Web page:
Uranium & Fuel

Hungary / Parliament ‘Supports Plans’ To Use Non-Russian Fuel For Paks Nuclear Station

By David Dalton
24 November 2023

Budapest seeking to diversify energy supplies, says Tass report

Parliament ‘Supports Plans’ To Use Non-Russian Fuel For Paks Nuclear Station
The four-unit Paks nuclear power station in Hungary.

Hungary’s national parliament has supported plans to allow using nuclear fuel from alternative sources to Russia for the Russian-built Paks nuclear power station, according to an unconfirmed report by the state Tass news agency.

According to Tass, lawmakers approved on Thursday (23 November) an amendment to the country’s nuclear energy strategy, proposed by the government.

The amendment says that “the [Paks] NPP may use a different, alternative fuel from another company, including during the extended period of its operation”.

Up until now, Paks has relied on Russian-supplied fuel.

“In order to ensure the facility’s long-term safety and functioning, the Hungarian government decided to look for potential alternatives,” Tass said.

The four units at Paks are VVER-440 reactors that began commercial operation between 1982 and 1987 and produce almost 50% of the country’s electricity.

Their design lifetime was 30 years, but that was extended in 2005 by 20 years to between 2032 and 2037.

In December 2022, the Hungarian parliament approved a proposal to further extend their lifespan, which means they can potentially operate into the 2050s.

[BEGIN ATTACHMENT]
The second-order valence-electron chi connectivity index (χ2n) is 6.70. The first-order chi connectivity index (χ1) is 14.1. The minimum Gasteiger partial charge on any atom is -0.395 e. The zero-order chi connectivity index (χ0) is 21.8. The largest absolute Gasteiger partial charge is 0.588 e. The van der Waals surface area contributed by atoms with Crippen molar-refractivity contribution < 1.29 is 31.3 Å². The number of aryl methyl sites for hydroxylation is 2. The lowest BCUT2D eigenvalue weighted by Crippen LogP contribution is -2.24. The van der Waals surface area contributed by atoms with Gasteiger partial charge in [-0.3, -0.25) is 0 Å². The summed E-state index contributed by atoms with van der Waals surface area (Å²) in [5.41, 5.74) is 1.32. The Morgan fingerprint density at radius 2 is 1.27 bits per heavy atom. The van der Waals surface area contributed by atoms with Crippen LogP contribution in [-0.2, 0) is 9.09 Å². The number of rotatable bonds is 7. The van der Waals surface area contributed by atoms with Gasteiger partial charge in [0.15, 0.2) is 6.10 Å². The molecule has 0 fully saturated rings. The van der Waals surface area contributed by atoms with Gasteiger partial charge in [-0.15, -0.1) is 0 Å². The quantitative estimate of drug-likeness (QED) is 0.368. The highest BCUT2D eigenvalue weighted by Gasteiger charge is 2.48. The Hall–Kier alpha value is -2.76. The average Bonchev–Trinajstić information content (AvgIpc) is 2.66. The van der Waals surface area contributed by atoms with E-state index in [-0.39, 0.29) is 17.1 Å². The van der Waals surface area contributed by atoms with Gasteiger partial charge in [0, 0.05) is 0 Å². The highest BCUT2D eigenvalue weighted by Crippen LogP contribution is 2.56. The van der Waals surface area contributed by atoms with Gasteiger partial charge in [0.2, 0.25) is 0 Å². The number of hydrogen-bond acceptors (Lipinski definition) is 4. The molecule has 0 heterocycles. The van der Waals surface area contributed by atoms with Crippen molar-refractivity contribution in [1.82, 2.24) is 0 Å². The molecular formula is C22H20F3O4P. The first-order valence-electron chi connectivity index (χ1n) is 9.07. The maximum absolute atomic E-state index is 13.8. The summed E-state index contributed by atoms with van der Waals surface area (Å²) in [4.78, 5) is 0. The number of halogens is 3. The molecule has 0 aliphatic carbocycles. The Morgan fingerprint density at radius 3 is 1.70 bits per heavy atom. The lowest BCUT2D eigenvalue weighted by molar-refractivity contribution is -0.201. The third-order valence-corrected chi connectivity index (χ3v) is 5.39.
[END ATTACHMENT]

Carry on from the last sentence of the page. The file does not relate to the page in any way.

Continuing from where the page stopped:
Until 2022, fuel for Paks was delivered to Hungary via Ukraine, by rail, Tass said. However, after Russia invaded Ukraine, the delivery route was changed, going via the Black Sea and the Bulgarian port of Varna, from where it is delivered to Hungary by rail, via Bulgaria and Romania.

Tass said Hungary has no alternatives for fuel at Paks and the government has said “on many occasions” that it was not going to change its fuel supplier as long as deliveries remain stable.

“At the same time, the government is seeking to diversify its energy supplies in accordance with the European Union’s policies,” Tass said.

Hungary’s foreign minister Peter Szijjarto has repeatedly said Budapest will not support any package of EU sanctions against Russia that includes the nuclear sector on the grounds of energy security.

Russia is also supplying two new units for the Paks 2 nuclear project. Both units will be Generation III+ VVER-1200 pressurised water reactor units.

Pen Use this content